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By 5.15.08

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A Conservative History of the American Left
by Daniel J. Flynn
(Crown Forum, 480 pages, $27.50)

Daniel J. Flynn is one of the Right's rising stars. Still under 40, he has produced three books, each more perspicacious than the last. There are conservative journalists who write for a mass audience and conservative scholars who write for a narrow one. But Flynn writes for both: his books combine original research -- on the streets interviewing leftist protestors as well as in libraries combing through archives -- with stylistic flair and common sense. A Conservative History of the American Left is his best book yet.

Histories of the Left as a whole, as opposed to volumes tackling one or another subgenre of the sinister side of politics, have been in short supply. In part, as Flynn shows, that's because the Left itself prefers to forget its past. Today's secular liberals are embarrassed to discover that they are descended from believers: apocalypse-awaiting religious sects, Bible-thumping Temperance nags, and even Christian communists. The Left has not always been racially progressive, either: antebellum utopian communities often banned blacks, while later socialists insisted that the struggle for racial equality was a distraction from the really important fight against the freedom to buy and sell.

A left that did remember its past might avoid making the same mistakes over and over again -- which could be a dangerous thing. Thankfully, not too many liberals will read A Conservative History of the American Left. Those who do will be surprised: Flynn has written this book in as fair a spirit as his enemies could ask. There are traitors (Alger Hiss and the Rosenbergs, to name a few), murderers, and hucksters aplenty in the history of the American Left, yet "the story contains heroes" too, says Flynn: "Eugene Debs running for president from an Atlanta jail; William Jennings Bryan dramatically sermonizing easterners not to crucify their countrymen on a cross of gold; Martin Luther King Jr. laying down his life for the better world possible." Flynn separates the free-loving, hard-drinking, sometimes street-fighting "Freedom Left" of Wobblies, hippies, and Yippies from the killjoy and coercive "Force Left" of Prohibitionists, Communists, and other statists.

BY FORCE OR BY FREEDOM, however, leftists pursue the same ends: the abolition of private property, marriage, and traditional religion. There's some irony there, since the Left, both in its historical roots and its often Puritanical attitudes, is deeply religious. "The Religious Left" is the subject of Flynn's first chapter. Small-c communism came to America early, with the Pilgrims of Plymouth colony in the 1620s. They didn't practice communism for theological reasons -- perversely enough, the colony's capital investors back in the mother country imposed that policy, thinking it would protect profits. But other religious settlers who followed the Pilgrims often did embrace collectivism as an article of faith: these sects, explored in colorful detail by Flynn, included Labadists, Ephratans, and "the Woman in the Wilderness" -- which unfortunately had nothing to do with nymphs or dryads but was an all-male Christian community. Later came Rappites, Zoarites, and Shakers, the last of whom hailed an actual woman, one Ann Lee, as Christ's second coming.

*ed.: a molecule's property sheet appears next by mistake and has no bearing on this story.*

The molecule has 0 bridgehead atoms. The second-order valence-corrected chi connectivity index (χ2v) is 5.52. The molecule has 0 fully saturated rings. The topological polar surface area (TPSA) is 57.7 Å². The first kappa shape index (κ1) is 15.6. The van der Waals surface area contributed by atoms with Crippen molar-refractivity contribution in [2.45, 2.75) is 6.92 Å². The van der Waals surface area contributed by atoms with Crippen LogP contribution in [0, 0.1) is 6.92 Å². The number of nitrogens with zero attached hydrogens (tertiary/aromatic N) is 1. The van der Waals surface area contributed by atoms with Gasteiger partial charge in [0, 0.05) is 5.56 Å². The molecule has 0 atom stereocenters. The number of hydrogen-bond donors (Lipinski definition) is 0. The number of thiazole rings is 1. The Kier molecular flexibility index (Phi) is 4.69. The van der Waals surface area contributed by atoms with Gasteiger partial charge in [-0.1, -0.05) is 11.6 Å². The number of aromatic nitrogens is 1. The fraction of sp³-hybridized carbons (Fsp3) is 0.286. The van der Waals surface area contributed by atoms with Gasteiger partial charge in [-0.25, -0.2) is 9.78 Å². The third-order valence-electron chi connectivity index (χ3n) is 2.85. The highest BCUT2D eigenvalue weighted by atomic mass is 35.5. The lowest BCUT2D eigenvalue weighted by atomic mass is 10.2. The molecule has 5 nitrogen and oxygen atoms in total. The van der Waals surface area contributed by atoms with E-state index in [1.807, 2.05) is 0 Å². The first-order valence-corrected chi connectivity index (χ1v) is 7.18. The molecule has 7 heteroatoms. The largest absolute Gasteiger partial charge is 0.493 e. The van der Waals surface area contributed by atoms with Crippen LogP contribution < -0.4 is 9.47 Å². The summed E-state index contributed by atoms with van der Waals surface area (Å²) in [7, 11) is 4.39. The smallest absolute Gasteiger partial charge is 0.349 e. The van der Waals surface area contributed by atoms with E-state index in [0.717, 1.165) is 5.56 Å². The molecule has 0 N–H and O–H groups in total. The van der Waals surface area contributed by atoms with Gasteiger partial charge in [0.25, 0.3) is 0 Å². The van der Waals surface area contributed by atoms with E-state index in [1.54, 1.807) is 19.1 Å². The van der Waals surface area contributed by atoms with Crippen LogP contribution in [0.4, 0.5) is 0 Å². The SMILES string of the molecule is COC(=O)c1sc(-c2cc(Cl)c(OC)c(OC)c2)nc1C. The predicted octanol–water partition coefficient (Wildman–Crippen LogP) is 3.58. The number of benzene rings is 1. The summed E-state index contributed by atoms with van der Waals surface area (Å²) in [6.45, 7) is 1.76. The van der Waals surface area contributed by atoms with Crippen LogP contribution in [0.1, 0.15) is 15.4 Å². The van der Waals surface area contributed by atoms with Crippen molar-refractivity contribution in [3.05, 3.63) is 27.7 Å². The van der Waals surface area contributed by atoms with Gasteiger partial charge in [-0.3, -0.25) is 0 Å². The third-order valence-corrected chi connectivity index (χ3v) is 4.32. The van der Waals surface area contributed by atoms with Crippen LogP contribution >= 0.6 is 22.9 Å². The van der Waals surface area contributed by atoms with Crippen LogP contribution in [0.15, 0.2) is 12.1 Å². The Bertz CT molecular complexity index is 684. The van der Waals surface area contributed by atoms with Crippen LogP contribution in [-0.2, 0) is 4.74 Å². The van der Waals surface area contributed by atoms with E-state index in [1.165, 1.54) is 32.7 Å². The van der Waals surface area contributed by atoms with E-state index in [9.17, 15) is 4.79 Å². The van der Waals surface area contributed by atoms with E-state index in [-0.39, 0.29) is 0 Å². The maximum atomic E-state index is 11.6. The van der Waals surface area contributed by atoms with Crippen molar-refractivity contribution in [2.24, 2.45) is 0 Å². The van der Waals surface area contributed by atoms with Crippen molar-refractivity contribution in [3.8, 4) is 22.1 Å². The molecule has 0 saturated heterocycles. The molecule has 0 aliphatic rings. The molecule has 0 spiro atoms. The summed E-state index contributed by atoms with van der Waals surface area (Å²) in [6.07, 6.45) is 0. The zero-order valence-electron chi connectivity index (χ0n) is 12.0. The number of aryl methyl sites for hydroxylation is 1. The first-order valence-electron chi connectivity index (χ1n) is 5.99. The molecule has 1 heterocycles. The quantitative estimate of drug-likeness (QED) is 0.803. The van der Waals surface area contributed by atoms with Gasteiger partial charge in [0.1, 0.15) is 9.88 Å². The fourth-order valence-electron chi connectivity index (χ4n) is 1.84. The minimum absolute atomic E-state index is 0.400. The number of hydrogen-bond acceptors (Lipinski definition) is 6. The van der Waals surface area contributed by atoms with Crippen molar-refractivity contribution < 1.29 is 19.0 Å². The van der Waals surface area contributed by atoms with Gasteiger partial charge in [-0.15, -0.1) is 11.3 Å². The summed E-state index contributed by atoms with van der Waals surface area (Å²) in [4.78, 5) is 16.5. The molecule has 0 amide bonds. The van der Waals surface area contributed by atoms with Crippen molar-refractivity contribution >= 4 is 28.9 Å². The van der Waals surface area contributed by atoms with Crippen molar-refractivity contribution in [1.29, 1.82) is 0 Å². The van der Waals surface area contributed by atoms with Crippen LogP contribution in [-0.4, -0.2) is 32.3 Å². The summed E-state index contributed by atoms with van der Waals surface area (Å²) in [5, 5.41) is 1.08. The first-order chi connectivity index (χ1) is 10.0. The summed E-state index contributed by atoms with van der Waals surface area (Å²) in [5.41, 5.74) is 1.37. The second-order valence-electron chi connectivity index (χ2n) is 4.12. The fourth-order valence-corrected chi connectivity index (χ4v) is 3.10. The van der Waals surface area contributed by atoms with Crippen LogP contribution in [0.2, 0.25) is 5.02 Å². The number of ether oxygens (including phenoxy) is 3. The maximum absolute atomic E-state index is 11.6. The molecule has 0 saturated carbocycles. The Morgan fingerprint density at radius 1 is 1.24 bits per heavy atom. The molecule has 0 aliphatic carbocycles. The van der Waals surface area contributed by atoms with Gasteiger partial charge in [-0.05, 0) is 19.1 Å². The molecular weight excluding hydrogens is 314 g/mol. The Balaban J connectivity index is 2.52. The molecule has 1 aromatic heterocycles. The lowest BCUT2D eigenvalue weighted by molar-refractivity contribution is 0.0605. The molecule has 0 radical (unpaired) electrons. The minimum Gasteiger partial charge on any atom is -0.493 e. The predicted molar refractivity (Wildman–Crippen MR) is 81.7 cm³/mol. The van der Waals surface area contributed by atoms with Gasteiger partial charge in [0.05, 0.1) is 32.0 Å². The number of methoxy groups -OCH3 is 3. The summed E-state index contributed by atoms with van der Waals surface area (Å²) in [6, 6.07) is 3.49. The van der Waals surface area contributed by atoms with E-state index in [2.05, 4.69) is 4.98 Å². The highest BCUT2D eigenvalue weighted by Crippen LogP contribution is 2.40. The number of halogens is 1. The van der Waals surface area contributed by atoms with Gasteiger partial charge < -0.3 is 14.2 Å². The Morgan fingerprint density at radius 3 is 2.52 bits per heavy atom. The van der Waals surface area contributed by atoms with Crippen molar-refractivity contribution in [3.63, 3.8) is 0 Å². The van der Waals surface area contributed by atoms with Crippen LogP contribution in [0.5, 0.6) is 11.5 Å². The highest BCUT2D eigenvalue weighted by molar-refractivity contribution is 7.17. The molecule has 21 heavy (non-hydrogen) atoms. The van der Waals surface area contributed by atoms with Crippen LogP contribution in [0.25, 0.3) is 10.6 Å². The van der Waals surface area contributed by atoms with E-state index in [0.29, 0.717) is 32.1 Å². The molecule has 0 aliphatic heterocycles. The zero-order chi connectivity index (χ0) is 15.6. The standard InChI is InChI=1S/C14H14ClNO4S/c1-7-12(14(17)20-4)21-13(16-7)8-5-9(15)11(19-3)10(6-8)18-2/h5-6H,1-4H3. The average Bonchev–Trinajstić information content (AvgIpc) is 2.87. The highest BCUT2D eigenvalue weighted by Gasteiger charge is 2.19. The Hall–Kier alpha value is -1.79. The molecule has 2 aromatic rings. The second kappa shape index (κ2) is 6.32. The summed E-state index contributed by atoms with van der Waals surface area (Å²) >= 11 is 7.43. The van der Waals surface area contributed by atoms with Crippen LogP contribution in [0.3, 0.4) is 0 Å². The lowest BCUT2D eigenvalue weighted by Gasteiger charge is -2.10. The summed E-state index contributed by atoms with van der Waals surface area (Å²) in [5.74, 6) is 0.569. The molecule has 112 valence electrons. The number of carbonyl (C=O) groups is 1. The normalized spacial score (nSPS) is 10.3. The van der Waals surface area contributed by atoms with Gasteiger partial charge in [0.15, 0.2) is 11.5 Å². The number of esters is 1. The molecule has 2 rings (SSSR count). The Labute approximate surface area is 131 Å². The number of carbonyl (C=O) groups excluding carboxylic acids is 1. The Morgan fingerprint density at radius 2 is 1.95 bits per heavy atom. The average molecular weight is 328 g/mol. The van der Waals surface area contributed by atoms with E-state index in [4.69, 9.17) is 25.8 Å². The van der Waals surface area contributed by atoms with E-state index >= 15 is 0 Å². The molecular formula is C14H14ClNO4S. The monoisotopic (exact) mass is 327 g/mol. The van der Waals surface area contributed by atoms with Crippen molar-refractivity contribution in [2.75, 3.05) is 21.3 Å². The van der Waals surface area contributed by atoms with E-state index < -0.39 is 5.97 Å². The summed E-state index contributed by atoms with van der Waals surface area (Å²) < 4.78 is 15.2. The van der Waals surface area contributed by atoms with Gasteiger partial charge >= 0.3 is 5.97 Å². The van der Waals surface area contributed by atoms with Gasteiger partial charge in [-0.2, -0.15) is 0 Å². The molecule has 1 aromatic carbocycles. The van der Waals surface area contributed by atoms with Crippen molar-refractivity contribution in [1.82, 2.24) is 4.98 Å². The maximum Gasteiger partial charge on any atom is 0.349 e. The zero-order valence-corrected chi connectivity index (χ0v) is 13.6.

On the banks of the Wabash in 1814, the Rappites founded a commune they called Harmony. The turn to the irreligious Left would be marked there a decade later, when the Indiana town was bought wholesale by British industrialist and secular socialist Robert Owen, who in a dazzling display of creativity rechristened the town "New Harmony."

Owen's July 4, 1826 "Declaration of Mental Independence" encapsulated the Left's worldview. "Man up to this hour has been in all parts of the earth a slave to a trinity of the most monstrous evils," he averred, namely, "private property, absurd and irrational systems of religion and marriage founded upon individual property, combined with some of these irrational systems of religion." New Harmony would have none of that. Indeed, Flynn recounts, the New Harmonists even "separated children from their parents at an early age," lest familial bonds corrupt the egalitarian experiment.

The settlement had everything going for it: arable land in a bucolic setting; ready-made houses and buildings; and Owen's vast personal fortune to subsidize the venture. Still it failed. With Owen's wealth providing whatever was needed, nobody farmed. Free housing at New Harmony, like public housing today, turned into a slum. Why look after property that you don't own? Even Owen soon lost interest, disappearing on sabbatical from June 1825 to January 1826 before bringing the ill-fated project to an end in June 1827.

OWEN'S FAILURE DID NOT END the dream of building heaven on earth. French socialist Charles Fourier, who imagined a secular millennium of friendly lions and oceans made of lemonade, inspired further experiments. The most famous Fourierite effort in the U.S. was Brook Farm, fictionalized and immortalized by Nathaniel Hawthorne in The Blithedale Romance. The most successful, however, was the "North American Phalanx," which lasted an impressive -- by voluntary commune standards -- twelve years from 1843 to 1855, largely thanks to rigorous selection criteria that turned away 70 percent of applicants.